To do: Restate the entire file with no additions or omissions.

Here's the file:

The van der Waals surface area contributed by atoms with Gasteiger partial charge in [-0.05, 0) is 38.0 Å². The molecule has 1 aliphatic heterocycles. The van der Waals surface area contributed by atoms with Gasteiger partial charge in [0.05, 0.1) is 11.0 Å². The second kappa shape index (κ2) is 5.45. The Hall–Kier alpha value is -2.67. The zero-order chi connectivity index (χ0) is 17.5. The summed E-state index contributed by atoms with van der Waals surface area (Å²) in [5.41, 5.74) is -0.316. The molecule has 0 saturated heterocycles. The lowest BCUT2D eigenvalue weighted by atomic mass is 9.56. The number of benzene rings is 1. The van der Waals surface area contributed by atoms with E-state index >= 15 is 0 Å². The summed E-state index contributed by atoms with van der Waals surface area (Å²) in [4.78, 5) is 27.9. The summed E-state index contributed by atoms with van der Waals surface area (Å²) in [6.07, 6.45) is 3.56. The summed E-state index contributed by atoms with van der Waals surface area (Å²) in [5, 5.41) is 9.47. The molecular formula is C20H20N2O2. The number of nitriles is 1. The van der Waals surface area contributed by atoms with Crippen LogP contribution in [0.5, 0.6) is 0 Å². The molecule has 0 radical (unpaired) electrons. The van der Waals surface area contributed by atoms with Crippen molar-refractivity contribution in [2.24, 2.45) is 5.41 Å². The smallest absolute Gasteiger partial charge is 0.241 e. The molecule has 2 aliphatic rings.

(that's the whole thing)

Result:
The van der Waals surface area contributed by atoms with Gasteiger partial charge in [-0.05, 0) is 38.0 Å². The molecule has 1 aliphatic heterocycles. The van der Waals surface area contributed by atoms with Gasteiger partial charge in [0.05, 0.1) is 11.0 Å². The second kappa shape index (κ2) is 5.45. The Hall–Kier alpha value is -2.67. The zero-order chi connectivity index (χ0) is 17.5. The summed E-state index contributed by atoms with van der Waals surface area (Å²) in [5.41, 5.74) is -0.316. The molecule has 0 saturated heterocycles. The lowest BCUT2D eigenvalue weighted by atomic mass is 9.56. The number of benzene rings is 1. The van der Waals surface area contributed by atoms with E-state index >= 15 is 0 Å². The summed E-state index contributed by atoms with van der Waals surface area (Å²) in [4.78, 5) is 27.9. The summed E-state index contributed by atoms with van der Waals surface area (Å²) in [6.07, 6.45) is 3.56. The summed E-state index contributed by atoms with van der Waals surface area (Å²) in [5, 5.41) is 9.47. The molecular formula is C20H20N2O2. The number of nitriles is 1. The van der Waals surface area contributed by atoms with Crippen LogP contribution in [0.5, 0.6) is 0 Å². The molecule has 0 radical (unpaired) electrons. The van der Waals surface area contributed by atoms with Crippen molar-refractivity contribution in [2.24, 2.45) is 5.41 Å². The smallest absolute Gasteiger partial charge is 0.241 e. The molecule has 2 aliphatic rings.